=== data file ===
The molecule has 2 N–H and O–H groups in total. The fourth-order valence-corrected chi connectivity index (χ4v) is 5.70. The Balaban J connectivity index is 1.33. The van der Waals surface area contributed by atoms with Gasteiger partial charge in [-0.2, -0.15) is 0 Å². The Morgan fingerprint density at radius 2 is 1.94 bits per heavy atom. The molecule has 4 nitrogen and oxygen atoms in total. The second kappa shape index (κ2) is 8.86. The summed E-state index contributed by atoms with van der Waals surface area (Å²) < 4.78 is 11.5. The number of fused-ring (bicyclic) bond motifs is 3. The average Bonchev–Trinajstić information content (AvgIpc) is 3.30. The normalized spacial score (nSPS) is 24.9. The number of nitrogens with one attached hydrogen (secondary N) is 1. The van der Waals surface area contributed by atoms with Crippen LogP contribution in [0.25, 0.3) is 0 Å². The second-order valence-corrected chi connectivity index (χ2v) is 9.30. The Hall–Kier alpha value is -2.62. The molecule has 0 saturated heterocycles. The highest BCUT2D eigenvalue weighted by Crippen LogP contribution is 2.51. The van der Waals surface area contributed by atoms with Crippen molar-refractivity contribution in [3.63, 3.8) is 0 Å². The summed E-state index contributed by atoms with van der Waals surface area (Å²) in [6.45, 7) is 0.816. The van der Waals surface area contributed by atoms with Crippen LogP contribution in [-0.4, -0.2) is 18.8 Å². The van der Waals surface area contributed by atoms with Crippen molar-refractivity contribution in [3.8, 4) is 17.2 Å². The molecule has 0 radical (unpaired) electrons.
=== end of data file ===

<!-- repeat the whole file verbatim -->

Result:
The molecule has 2 N–H and O–H groups in total. The fourth-order valence-corrected chi connectivity index (χ4v) is 5.70. The Balaban J connectivity index is 1.33. The van der Waals surface area contributed by atoms with Gasteiger partial charge in [-0.2, -0.15) is 0 Å². The Morgan fingerprint density at radius 2 is 1.94 bits per heavy atom. The molecule has 4 nitrogen and oxygen atoms in total. The second kappa shape index (κ2) is 8.86. The summed E-state index contributed by atoms with van der Waals surface area (Å²) < 4.78 is 11.5. The number of fused-ring (bicyclic) bond motifs is 3. The average Bonchev–Trinajstić information content (AvgIpc) is 3.30. The normalized spacial score (nSPS) is 24.9. The number of nitrogens with one attached hydrogen (secondary N) is 1. The van der Waals surface area contributed by atoms with Crippen LogP contribution in [0.25, 0.3) is 0 Å². The second-order valence-corrected chi connectivity index (χ2v) is 9.30. The Hall–Kier alpha value is -2.62. The molecule has 0 saturated heterocycles. The highest BCUT2D eigenvalue weighted by Crippen LogP contribution is 2.51. The van der Waals surface area contributed by atoms with Crippen molar-refractivity contribution in [3.63, 3.8) is 0 Å². The summed E-state index contributed by atoms with van der Waals surface area (Å²) in [6.45, 7) is 0.816. The van der Waals surface area contributed by atoms with Crippen LogP contribution in [-0.4, -0.2) is 18.8 Å². The van der Waals surface area contributed by atoms with Crippen molar-refractivity contribution in [3.8, 4) is 17.2 Å². The molecule has 0 radical (unpaired) electrons.